An example of this in our day and age is Tesla. Elon Musk had to make many sacrifices and take many risks to build Tesla. He had to make hundreds, if not thousands, of decisions that might have caused him to lose money or even go bankrupt if he happened to make the wrong decision or series of decisions along the way. In the end, though, he allowed for a whole different kind of car; he allowed for people to buy cars that are run by electricity, and he is able to harness the solar energy already in the air to make energy to power our homes. The government might have been able to do what Elon Musk did, but it would have been limited by the red tape and bureaucracy. It would have wasted much of the taxpayers’ money along the way and would have been subjected to people’s ability to understand it, aka their ability to vote for it. Tesla, on the other hand, is propped up by a few private investors and the upper class who can afford the vehicle. So, while yes, the government has the capacity to build a rocket and get us to the moon, it is subject to whatever the general public thinks is necessary.
An example is Henry Ford’s invention of the first car. When he surveyed the public on what they wanted for the future of transportation for their families, they said they wanted more horses. He thought, well, why not utilize metal and an engine on wheels to match the amount of horses they envision? Thus, the term horsepower was born to explain the capacity of a car to the normal form of transportation of that day, a horse-drawn cart. We have trust that men like Steve Jobs, Bill Gates, Jeff Bezos, Mark Zuckerberg and the like will be born from the fire of the pressure that is the free market. The most cutthroat thing in the world is to have an idea and try and bring it to the world. Early adopters put a little money into it to try it out, but if they think it is trash, it gets defunded and dies on the vine before it is really able to be plucked. The government doesn't have that level of responsiveness to the dollar. It cannot be defunded.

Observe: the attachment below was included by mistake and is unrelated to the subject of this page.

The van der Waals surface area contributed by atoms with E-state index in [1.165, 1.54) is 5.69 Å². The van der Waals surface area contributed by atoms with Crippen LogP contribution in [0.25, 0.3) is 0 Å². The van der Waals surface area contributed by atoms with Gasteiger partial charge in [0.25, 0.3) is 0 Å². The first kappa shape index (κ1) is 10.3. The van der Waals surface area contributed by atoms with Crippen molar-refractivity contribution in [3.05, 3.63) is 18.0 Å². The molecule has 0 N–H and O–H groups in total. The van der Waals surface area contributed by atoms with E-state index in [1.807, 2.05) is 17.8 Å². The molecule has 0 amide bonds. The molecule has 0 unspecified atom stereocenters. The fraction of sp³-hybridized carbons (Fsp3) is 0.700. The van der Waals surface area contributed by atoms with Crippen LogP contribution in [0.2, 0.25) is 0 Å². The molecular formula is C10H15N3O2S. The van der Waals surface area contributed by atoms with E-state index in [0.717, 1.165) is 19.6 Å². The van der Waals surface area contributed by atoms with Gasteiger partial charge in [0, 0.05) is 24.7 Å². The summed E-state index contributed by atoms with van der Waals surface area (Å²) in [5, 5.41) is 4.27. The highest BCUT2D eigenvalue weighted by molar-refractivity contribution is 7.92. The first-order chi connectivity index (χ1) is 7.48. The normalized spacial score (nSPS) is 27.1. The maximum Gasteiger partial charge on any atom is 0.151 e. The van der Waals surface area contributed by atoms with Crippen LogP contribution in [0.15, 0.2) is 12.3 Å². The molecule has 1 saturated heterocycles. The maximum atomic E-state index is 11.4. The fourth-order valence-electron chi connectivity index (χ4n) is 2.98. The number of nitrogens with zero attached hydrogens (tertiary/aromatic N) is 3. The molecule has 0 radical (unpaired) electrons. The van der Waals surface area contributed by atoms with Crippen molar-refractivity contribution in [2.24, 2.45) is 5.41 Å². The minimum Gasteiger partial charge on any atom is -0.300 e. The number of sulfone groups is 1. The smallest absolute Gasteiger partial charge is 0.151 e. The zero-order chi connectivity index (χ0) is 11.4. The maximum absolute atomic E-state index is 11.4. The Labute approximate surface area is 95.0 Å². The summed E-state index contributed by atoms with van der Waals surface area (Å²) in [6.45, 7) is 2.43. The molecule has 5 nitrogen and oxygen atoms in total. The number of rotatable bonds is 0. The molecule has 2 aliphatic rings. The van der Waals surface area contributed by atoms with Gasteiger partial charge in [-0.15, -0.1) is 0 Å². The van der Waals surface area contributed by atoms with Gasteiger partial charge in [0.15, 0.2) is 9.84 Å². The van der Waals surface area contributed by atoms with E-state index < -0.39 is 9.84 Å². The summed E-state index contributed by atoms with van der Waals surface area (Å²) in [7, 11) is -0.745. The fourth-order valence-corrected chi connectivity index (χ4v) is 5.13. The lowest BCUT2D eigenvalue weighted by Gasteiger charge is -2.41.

In summary, going back to the quote by Edmund, in the short-term, it is easy to take the hand out from the government to cut corners, but in the long-term, it does not bring about the result that was wanted. If Americans had bought into the model that collectivism possesses, many of the major innovations of the past couple of centuries would have never happened. We might still not have indoor plumbing or light bulbs in our homes. We must be principled and say that I would rather do the hard work today of building, even if my idea may be the majority of ideas that never really get to the point of success because, in the end, our world is better for it. Our life is easy and prosperous, not because of depending on the government, but because of the free market elevating the best ideas fleshed out in the best of ways. If you have any doubts about this, just look at the collectivistic countries, and look at ours. We do not want to go live in their lands. Instead, they want to come to our land and ship our innovations and ways of doing business into their land. They know that the government has left them helpless and meager, not prosperous and developed.
Tim Bankes II
Tim is a Christian author. His worldview that informs his writing is Calvinist, Baptist, and Libertarian. His main series is his Christian picture book series, "About God for Kids", where he discusses the attributes of God in a way kids can digest. He also wrote a Christian Romance novel, libertarian book for beginners, and Christian coloring books. He graduated with a Bachelor's in Biblical Studies from Southwestern Baptist Theological Seminary.
He has written a book on freedom called “Are You Free” (If you are into listening to books I have it in audio also, Are You Free Audiobook )and he has written multiple children’s books about God. Be Sure to check out the podcast version of the blog, Labor for Truth Podcast. And check out “The Truth About” Youtube Channel. You can find his works at his amazon author page, https://amazon.com/author/timbankes. He even has a free digital ebook on how God is the creator. Get your free copy today at, Greater Creator .Also If you are into Christian Fiction, he has made his first book in his Futuristic Christian Fiction series free, Her Dying Wish